Yelp, which has spent much of the last several years advocating for antitrust action against Google, shared similar concerns. “If Yelp could not analyze and recommend reviews without facing liability, those costs of submitting fraudulent reviews would disappear,” the company argues. “If Yelp had to display every submitted review, without the editorial freedom Section 230 provides to algorithmically recommend some over others for consumers, business owners could submit hundreds of positive reviews for their own business with little effort or risk of a penalty.”
Meta, on the other hand, argues that a ruling finding 230 doesn’t apply to recommendation algorithms would lead to platforms suppressing more “unpopular” speech. Interestingly, this argument would seem to play into the right’s anxieties about censorship. “If online services risk substantial liability for disseminating third-party content … but not for removing third-party content, they will inevitably err on the side of removing content that comes anywhere close to the potential liability line,” the company writes. “Those incentives will take a particularly heavy toll on content that challenges the consensus or expresses an unpopular viewpoint.”
Twitter v. Taamneh
The day after the Supreme Court hears arguments in Gonzalez v. Google, it will hear yet another case with potentially huge consequences for the way online speech is moderated: Twitter v. Taamneh. And while the case doesn’t directly deal with Section 230, the case is similar to Gonzalez v. Google in a few important ways.
Like Gonzalez, the case was brought by the family of a victim of a terrorist attack. And, like Gonzalez, family members of the victim are using US anti-terrorism laws to hold Twitter, Google and Facebook accountable, arguing that the platforms aided terrorist organizations by failing to remove ISIS content from their services. As with the earlier case, the worry from tech platforms and advocacy groups is that a ruling against Twitter would have profound consequences for social media platforms and publishers.
“There are implications on content moderation and whether companies could be liable for violence, criminal, or defamatory activity promoted on their websites,” the Bipartisan Policy Center says of the case. If the Supreme Court were to agree that the platforms were liable, then “greater content moderation policies and restrictions on content publishing would need to be implemented, or this will incentivize platforms to apply no content moderation to avoid awareness.”
And, as the Electronic Frontier Foundation noted in its filing in support of Twitter, platforms “will be compelled to take extreme and speech-chilling steps to insulate themselves from potential liability.”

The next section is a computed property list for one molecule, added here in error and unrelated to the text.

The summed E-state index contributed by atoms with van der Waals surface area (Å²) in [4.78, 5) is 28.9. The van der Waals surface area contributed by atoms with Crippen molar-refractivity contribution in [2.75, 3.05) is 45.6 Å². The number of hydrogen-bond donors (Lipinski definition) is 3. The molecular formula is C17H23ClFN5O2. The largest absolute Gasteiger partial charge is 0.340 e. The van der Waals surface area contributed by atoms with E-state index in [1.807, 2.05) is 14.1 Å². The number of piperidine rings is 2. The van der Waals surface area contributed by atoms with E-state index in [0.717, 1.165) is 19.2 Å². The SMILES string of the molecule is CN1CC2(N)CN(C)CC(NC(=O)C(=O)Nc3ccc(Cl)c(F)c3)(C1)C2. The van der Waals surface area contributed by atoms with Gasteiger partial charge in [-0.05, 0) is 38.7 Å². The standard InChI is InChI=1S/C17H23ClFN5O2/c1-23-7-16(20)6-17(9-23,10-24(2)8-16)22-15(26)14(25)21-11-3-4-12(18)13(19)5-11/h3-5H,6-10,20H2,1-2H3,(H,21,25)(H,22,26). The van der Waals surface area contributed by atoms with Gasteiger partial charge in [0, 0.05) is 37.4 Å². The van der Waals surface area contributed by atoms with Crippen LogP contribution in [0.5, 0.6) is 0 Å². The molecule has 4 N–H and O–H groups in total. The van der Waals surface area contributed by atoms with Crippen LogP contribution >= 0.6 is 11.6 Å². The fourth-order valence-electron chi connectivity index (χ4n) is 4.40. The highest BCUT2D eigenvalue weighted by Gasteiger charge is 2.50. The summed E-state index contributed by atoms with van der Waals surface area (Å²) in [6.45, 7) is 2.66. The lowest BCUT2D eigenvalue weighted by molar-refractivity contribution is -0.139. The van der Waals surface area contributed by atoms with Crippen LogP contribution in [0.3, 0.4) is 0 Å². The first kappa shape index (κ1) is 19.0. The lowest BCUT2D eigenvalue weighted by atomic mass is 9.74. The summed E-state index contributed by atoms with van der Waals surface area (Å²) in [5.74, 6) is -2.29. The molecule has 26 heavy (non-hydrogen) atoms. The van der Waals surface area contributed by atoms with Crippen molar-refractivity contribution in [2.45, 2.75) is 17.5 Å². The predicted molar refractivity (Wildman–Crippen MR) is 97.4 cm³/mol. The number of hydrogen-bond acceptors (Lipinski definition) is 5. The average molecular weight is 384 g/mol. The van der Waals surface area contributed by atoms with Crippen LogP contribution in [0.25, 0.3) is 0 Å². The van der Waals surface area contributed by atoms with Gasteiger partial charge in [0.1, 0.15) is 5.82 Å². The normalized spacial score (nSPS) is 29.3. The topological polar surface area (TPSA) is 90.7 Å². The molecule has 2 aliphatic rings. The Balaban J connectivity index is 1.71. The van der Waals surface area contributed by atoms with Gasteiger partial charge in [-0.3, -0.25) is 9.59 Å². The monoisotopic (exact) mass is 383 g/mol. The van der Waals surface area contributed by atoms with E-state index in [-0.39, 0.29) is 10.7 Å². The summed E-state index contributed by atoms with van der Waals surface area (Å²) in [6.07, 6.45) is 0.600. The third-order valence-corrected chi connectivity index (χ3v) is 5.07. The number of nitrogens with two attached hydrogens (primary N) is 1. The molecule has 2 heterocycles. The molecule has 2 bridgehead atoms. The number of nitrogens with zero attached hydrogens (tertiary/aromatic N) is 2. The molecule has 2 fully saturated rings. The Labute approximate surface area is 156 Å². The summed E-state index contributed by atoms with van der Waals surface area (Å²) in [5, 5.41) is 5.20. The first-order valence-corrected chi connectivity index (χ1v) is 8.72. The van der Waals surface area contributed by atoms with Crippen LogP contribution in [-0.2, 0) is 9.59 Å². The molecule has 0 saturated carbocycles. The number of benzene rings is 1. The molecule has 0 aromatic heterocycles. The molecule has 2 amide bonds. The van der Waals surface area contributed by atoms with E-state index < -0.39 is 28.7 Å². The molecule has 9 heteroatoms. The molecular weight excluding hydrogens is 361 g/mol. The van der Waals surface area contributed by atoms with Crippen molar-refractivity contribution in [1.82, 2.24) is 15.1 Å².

There could even be potential ramifications for companies whose services are primarily operated offline. “If a company can be held liable for a terrorist organization’s actions simply because it allowed that organization’s members to use its products on the same terms as any other consumer, then the implications could be astonishing,” Vox writes.
It’s going to be several more months before we know the outcome of either of these cases, though analysts will be closely watching the proceedings to get a hint of where the justices may be leaning. It’s also worth noting that these aren’t the only pivotal cases concerning social media and online speech.
There are two other cases, related to restrictive social media laws out of Florida and Texas, that might end up at the Supreme Court as well. Both of those could also have significant consequences for online content moderation.
In the meantime, many advocates argue that Section 230 reform is best left to Congress, not the courts. As Jeff Kosseff, a law professor at the US Naval Academy who literally wrote the book about Section 230, recently wrote, cases like Gonzalez “challenge us to have a national conversation about tough questions involving free speech, content moderation, and online harms.” But, he argues, the decision should be up to the branch of government where the law originated.
“Perhaps Congress will determine that too many harms have proliferated under Section 230, and amend the statute to increase liability for algorithmically promoted content. Such a proposal would face its own set of costs and benefits, but it is a decision for Congress, not the courts.”